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Allegory And Violence

Allegory And Violence
Author: Gordon Teskey
Publisher: Cornell University Press
ISBN: 9780801429958
Size: 46.33 MB
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The only form of monumental artistic expression practiced from antiquity to the Enlightenment, allegory evolved to its fullest complexity in Dante's Commedia and Spenser's Faerie Queene. Drawing on a wide range of literary, visual, and critical works in the European tradition, Gordon Teskey provides both a literary history of allegory and a theoretical account of the genre which confronts fundamental questions about the violence inherent in cultural forms. Approaching allegory as the site of intense ideological struggle, Teskey argues that the desire to raise temporal experience to ever higher levels of abstraction cannot be realized fully but rather creates a "rift" that allegory attempts to conceal. After examining the emergence of allegorical violence from the gendered metaphors of classical idealism, Teskey describes its amplification when an essentially theological form of expression was politicized in the Renaissance by the introduction of the classical gods, a process leading to the replacement of allegory by political satire and cartoons. He explores the relationship between rhetorical voice and forms of indirect speech (such as irony) and investigates the corporeal emblematics of violence in authors as different as Machiavelli and Yeats. He considers the large organizing theories of culture, particularly those of Eliot and Frye, which take the place in the modern world of earlier allegorical visions. Concluding with a discussion of the Mutabilitie Cantos, Teskey describes Spenser's metaphysical allegory, which is deconstructed by its own invocation of genealogical struggle, as a prophetic vision and a form of warning.
Allegory and Violence
Language: en
Pages: 195
Authors: Gordon Teskey
Categories: Literary Criticism
Type: BOOK - Published: 1996 - Publisher: Cornell University Press
The only form of monumental artistic expression practiced from antiquity to the Enlightenment, allegory evolved to its fullest complexity in Dante's Commedia and Spenser's Faerie Queene. Drawing on a wide range of literary, visual, and critical works in the European tradition, Gordon Teskey provides both a literary history of allegory and a theoretical account of the genre which confronts fundamental questions about the violence inherent in cultural forms. Approaching allegory as the site of intense ideological struggle, Teskey argues that the desire to raise temporal experience to ever higher levels of abstraction cannot be realized fully but rather creates a "rift" that allegory attempts to conceal. After examining the emergence of allegorical violence from the gendered metaphors of classical idealism, Teskey describes its amplification when an essentially theological form of expression was politicized in the Renaissance by the introduction of the classical gods, a process leading to the replacement of allegory by political satire and cartoons. He explores the relationship between rhetorical voice and forms of indirect speech (such as irony) and investigates the corporeal emblematics of violence in authors as different as Machiavelli and Yeats. He considers the large organizing theories of culture, particularly those of Eliot and Frye,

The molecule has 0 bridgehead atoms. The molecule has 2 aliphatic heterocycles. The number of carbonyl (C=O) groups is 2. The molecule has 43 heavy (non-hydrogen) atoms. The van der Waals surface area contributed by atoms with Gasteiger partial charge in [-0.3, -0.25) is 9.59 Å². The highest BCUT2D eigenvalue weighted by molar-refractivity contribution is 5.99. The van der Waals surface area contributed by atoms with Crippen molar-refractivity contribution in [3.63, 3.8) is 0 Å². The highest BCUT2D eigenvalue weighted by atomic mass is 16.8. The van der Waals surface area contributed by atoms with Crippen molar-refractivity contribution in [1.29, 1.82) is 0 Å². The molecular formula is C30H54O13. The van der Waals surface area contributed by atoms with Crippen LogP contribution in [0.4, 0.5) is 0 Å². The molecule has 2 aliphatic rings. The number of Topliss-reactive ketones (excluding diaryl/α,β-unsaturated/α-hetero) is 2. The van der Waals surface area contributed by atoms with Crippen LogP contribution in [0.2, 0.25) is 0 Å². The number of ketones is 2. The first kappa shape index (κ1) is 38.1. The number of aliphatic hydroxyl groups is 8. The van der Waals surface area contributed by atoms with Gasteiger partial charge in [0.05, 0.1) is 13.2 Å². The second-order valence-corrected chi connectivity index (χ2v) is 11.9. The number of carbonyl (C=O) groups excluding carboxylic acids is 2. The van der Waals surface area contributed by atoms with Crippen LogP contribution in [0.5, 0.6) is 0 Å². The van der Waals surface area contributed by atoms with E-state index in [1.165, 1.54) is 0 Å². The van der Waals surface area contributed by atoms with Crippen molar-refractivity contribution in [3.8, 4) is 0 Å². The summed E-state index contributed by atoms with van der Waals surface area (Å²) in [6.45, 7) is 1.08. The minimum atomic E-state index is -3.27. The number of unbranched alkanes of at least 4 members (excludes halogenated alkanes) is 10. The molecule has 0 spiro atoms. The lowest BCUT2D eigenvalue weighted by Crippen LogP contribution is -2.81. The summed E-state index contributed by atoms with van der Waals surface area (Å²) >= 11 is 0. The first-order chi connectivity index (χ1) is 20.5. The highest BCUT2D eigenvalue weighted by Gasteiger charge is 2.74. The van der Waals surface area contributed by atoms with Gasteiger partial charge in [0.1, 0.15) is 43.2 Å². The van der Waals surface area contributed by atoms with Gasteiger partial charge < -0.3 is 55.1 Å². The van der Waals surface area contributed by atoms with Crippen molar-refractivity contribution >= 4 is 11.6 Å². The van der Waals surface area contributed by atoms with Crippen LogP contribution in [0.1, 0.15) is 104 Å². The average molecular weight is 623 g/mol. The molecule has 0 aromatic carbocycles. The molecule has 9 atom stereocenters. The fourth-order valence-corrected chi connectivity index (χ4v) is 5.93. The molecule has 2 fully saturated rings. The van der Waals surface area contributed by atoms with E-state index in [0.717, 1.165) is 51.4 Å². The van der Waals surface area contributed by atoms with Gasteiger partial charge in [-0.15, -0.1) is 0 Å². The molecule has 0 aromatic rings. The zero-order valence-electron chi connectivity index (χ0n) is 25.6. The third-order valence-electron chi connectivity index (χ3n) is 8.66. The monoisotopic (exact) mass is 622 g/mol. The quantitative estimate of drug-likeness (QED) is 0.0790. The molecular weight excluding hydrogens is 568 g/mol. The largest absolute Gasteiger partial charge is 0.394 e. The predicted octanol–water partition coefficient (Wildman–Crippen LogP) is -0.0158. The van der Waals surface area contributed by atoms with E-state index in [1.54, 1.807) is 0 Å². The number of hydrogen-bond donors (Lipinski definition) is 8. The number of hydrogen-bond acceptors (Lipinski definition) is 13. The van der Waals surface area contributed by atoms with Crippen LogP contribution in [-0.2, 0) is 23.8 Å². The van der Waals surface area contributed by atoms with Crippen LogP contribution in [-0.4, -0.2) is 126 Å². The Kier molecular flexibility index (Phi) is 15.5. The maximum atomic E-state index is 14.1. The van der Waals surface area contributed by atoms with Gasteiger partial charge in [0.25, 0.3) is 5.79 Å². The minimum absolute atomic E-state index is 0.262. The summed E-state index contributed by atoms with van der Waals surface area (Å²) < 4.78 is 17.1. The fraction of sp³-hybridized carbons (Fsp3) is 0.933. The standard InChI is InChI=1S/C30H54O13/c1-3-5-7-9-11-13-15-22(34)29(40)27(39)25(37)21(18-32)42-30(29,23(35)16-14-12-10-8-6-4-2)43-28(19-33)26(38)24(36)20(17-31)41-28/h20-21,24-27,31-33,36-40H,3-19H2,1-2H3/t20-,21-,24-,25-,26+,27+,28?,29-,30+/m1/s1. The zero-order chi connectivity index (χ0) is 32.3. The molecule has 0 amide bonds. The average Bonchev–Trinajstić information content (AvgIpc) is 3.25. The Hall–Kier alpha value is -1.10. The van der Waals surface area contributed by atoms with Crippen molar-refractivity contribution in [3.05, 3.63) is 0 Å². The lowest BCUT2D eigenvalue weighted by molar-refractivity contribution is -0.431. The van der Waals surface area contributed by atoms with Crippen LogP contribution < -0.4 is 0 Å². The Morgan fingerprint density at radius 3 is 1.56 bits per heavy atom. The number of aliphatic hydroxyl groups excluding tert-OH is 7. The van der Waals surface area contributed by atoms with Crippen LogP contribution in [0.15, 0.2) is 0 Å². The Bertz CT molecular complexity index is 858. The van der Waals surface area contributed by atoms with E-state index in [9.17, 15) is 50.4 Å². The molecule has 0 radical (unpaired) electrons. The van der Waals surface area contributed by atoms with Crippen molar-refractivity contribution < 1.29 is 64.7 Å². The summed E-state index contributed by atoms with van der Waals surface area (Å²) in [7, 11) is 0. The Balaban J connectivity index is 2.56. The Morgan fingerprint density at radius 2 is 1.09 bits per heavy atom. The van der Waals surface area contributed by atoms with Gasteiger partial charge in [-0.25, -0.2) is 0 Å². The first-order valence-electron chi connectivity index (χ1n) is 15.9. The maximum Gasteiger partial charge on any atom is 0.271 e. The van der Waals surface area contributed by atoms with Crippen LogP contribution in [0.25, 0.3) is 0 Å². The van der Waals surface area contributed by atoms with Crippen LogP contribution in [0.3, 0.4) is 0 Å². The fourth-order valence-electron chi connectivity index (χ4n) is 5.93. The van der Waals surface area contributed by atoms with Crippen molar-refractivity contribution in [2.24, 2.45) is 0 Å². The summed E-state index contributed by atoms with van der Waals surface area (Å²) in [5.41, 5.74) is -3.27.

Allegories of Violence
Language: en
Pages: 112
Authors: Lidia Yuknavitch
Categories: Literary Criticism
Type: BOOK - Published: 2013-12-16 - Publisher: Routledge
Allegories of Violence demilitarizes the concept of war and asks what would happen if we understood war as discursive via late 20th Century novels of war.
Allegories of War
Language: en
Pages: 226
Authors: John P. Hermann
Categories: Literary Criticism
Type: BOOK - Published: 1989 - Publisher:
Explores the intersection of spirituality and violence in Old English poetry using contemporary approaches
Thinking Allegory Otherwise
Language: en
Pages: 276
Authors: Brenda Machosky
Categories: Literary Criticism
Type: BOOK - Published: 2010 - Publisher: Stanford University Press
"Thinking Allegory Otherwise is a unique collection of essays by allegory specialists and other scholars who engage allegory in exciting new ways." "Not limited to an examination of literary texts and works of art, the essays focus on a wide range of topics, including architecture, philosophy, theater, science, and law. Indeed, all language is allegorical. This collection proves the truth of this statement, but more importantly, it shows the consequences of it. To think allegory otherwise is to think otherwise-forcing us to rethink not only the idea of allegory itself, but also the law and its execution, the literality offigurative abstraction, and the figurations upon which even hard science depends." --Book Jacket.
Structures of Appearing:Allegory and the Work of Literature
Language: en
Pages: 259
Authors: Brenda Machosky
Categories: Literary Criticism
Type: BOOK - Published: 2013 - Publisher: Fordham Univ Press